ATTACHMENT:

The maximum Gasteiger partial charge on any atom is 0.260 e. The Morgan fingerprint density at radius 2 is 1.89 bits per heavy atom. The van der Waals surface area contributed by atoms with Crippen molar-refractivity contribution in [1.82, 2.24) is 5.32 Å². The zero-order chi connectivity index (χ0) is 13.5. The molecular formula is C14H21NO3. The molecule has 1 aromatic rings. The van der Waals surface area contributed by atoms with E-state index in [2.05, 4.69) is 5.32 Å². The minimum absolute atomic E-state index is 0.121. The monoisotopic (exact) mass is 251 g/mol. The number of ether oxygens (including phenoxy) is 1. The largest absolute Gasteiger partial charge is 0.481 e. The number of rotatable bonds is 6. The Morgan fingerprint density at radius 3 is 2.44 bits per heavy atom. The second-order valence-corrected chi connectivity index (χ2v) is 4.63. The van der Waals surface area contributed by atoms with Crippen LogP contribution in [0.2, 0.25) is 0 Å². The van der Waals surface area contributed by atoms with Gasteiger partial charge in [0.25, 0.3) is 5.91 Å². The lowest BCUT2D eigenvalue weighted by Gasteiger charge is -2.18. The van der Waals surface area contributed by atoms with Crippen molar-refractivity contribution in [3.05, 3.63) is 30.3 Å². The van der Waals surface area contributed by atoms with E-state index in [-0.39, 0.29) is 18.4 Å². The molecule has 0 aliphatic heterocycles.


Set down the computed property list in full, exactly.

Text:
The maximum Gasteiger partial charge on any atom is 0.260 e. The Morgan fingerprint density at radius 2 is 1.89 bits per heavy atom. The van der Waals surface area contributed by atoms with Crippen molar-refractivity contribution in [1.82, 2.24) is 5.32 Å². The zero-order chi connectivity index (χ0) is 13.5. The molecular formula is C14H21NO3. The molecule has 1 aromatic rings. The van der Waals surface area contributed by atoms with E-state index in [2.05, 4.69) is 5.32 Å². The minimum absolute atomic E-state index is 0.121. The monoisotopic (exact) mass is 251 g/mol. The number of ether oxygens (including phenoxy) is 1. The largest absolute Gasteiger partial charge is 0.481 e. The number of rotatable bonds is 6. The Morgan fingerprint density at radius 3 is 2.44 bits per heavy atom. The second-order valence-corrected chi connectivity index (χ2v) is 4.63. The van der Waals surface area contributed by atoms with Crippen LogP contribution in [0.2, 0.25) is 0 Å². The van der Waals surface area contributed by atoms with Gasteiger partial charge in [0.25, 0.3) is 5.91 Å². The lowest BCUT2D eigenvalue weighted by Gasteiger charge is -2.18. The van der Waals surface area contributed by atoms with Crippen molar-refractivity contribution in [3.05, 3.63) is 30.3 Å². The van der Waals surface area contributed by atoms with E-state index in [-0.39, 0.29) is 18.4 Å². The molecule has 0 aliphatic heterocycles.